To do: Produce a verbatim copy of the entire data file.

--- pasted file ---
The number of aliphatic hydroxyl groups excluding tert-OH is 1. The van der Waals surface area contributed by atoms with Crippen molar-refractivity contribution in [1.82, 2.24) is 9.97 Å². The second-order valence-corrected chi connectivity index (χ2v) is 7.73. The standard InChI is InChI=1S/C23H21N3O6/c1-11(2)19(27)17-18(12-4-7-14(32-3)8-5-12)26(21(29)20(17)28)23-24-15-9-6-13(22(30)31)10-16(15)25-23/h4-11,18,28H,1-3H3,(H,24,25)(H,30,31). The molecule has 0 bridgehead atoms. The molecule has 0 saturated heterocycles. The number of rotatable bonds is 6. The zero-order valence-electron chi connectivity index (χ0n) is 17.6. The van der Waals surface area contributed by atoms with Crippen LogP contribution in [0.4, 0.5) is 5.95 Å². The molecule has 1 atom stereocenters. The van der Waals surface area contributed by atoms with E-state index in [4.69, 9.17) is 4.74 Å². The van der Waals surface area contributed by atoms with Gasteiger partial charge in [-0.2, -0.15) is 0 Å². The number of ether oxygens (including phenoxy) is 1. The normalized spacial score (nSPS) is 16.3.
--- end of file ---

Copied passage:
The number of aliphatic hydroxyl groups excluding tert-OH is 1. The van der Waals surface area contributed by atoms with Crippen molar-refractivity contribution in [1.82, 2.24) is 9.97 Å². The second-order valence-corrected chi connectivity index (χ2v) is 7.73. The standard InChI is InChI=1S/C23H21N3O6/c1-11(2)19(27)17-18(12-4-7-14(32-3)8-5-12)26(21(29)20(17)28)23-24-15-9-6-13(22(30)31)10-16(15)25-23/h4-11,18,28H,1-3H3,(H,24,25)(H,30,31). The molecule has 0 bridgehead atoms. The molecule has 0 saturated heterocycles. The number of rotatable bonds is 6. The zero-order valence-electron chi connectivity index (χ0n) is 17.6. The van der Waals surface area contributed by atoms with Crippen LogP contribution in [0.4, 0.5) is 5.95 Å². The molecule has 1 atom stereocenters. The van der Waals surface area contributed by atoms with E-state index in [4.69, 9.17) is 4.74 Å². The van der Waals surface area contributed by atoms with Gasteiger partial charge in [-0.2, -0.15) is 0 Å². The number of ether oxygens (including phenoxy) is 1. The normalized spacial score (nSPS) is 16.3.